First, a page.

Public Policy Center aids new mental health initiatives

· 6 min read

Public Policy Center aids new mental health initiatives

Grant funding will help children and adults in counties impacted by 2019 flooding
(Photo by Josh Plueger - U.S. Air Force)
In response to the ongoing challenges across the state due to the March 2019 flooding, the University of Nebraska’s Public Policy Center has partnered with four Behavioral Health Regions on two new mental health initiatives.

The flood waters that washed over the state more than a year ago in March 2019 have long receded, but impacts are still rippling through many Nebraska communities.

In response to the ongoing challenges across the state — particularly the mental health toll on impacted citizens — the University of Nebraska’s Public Policy Center has partnered with four Behavioral Health Regions on two new mental health initiatives.

These disaster response projects are made possible by new grant funding of nearly $2 million from the federal government’s Substance Abuse and Mental Health Services Administration. The initiatives aim to serve both children and adults, and build on previous work done to help communities thrive again after the historic flooding.

Stacey Hoffman, senior research manager at the Public Policy Center, worked directly with two Behavioral Health Regions in the state to secure the funding, but the two grants will be dispersed through 23 counties each. The grants officially began April 30.

The first grant, in the amount of $999,627, focuses on schools, and aims to serve children and their families by expanding existing behavioral health services in schools and utilizing those services to identify and serve students with behavioral health needs.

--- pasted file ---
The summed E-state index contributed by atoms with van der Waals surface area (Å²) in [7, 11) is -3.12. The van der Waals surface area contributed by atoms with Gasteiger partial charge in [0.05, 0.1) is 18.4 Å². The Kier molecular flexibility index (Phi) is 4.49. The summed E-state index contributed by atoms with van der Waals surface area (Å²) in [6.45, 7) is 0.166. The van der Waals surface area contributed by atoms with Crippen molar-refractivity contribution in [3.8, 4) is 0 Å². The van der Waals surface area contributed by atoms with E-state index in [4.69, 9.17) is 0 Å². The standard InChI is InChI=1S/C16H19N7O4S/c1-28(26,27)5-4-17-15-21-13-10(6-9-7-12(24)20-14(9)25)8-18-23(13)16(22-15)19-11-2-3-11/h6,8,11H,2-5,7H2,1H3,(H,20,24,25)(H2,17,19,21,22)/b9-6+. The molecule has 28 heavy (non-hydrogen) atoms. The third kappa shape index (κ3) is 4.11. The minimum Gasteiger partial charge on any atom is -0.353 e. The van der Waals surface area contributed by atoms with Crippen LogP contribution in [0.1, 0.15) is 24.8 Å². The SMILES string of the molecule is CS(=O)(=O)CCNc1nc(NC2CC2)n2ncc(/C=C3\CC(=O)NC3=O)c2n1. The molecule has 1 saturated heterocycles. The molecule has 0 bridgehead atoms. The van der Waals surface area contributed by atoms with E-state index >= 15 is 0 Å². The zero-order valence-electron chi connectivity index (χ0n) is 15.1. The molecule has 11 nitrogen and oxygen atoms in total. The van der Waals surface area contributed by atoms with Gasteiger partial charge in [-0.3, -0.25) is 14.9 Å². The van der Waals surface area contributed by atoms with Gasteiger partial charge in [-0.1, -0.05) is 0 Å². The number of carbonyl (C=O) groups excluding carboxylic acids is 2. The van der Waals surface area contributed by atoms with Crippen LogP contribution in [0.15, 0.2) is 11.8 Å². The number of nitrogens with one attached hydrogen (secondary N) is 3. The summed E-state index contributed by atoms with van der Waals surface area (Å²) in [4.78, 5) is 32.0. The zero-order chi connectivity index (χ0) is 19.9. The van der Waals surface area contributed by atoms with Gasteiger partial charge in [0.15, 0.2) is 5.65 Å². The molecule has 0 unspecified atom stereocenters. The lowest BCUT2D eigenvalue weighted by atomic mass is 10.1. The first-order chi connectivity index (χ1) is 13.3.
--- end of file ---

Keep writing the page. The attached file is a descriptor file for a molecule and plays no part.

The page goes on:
Grant partners on the school-focused grant are Region 6 Behavioral Healthcare, Region 3 Behavioral Health Services, Region 4 Behavioral Health System, Nebraska School Community Intervention Program and the Public Policy Center. The counties covered by the grant are Antelope, Boone, Boyd, Buffalo, Burt, Cass, Colfax, Cuming, Custer, Dodge, Douglas, Hall, Holt, Howard, Knox, Madison, Nance, Pierce, Platte, Sarpy, Stanton, Thurston and Washington.

“The grant will aid in delivering some direct therapeutic interventions through schools for students who need something immediately, and expanding existing linkages, which includes training people and putting in place programs in the schools to help link students to services and provide information to families,” Hoffman said.

The training of school employees, including teachers and administrators, will strengthen their knowledge of the mental health impacts of disasters and how they can best serve their students.

In-school teams will be identified and trained and emotional/behavioral navigators will provide referrals to mental health services. Youth Mental Health First Aid training of trainers, training in Mindful Schools K-12 Facilitation and the School Community Intervention and Prevention annual conference will be utilized as well.

“We have a lot of training built in so that these efforts can be sustained beyond the time period of the grant,” Hoffman said. “This will be important moving forward, especially since the spread of COVID-19 is also impacting communities.

“Students will be assessed and linked to resources as needed. The schools may not know whether a student’s behavior is related to what they experienced during the flooding or not, but if we get them into services and find out what some of the underlying causes of their behaviors are, those behaviors can be appropriately addressed.”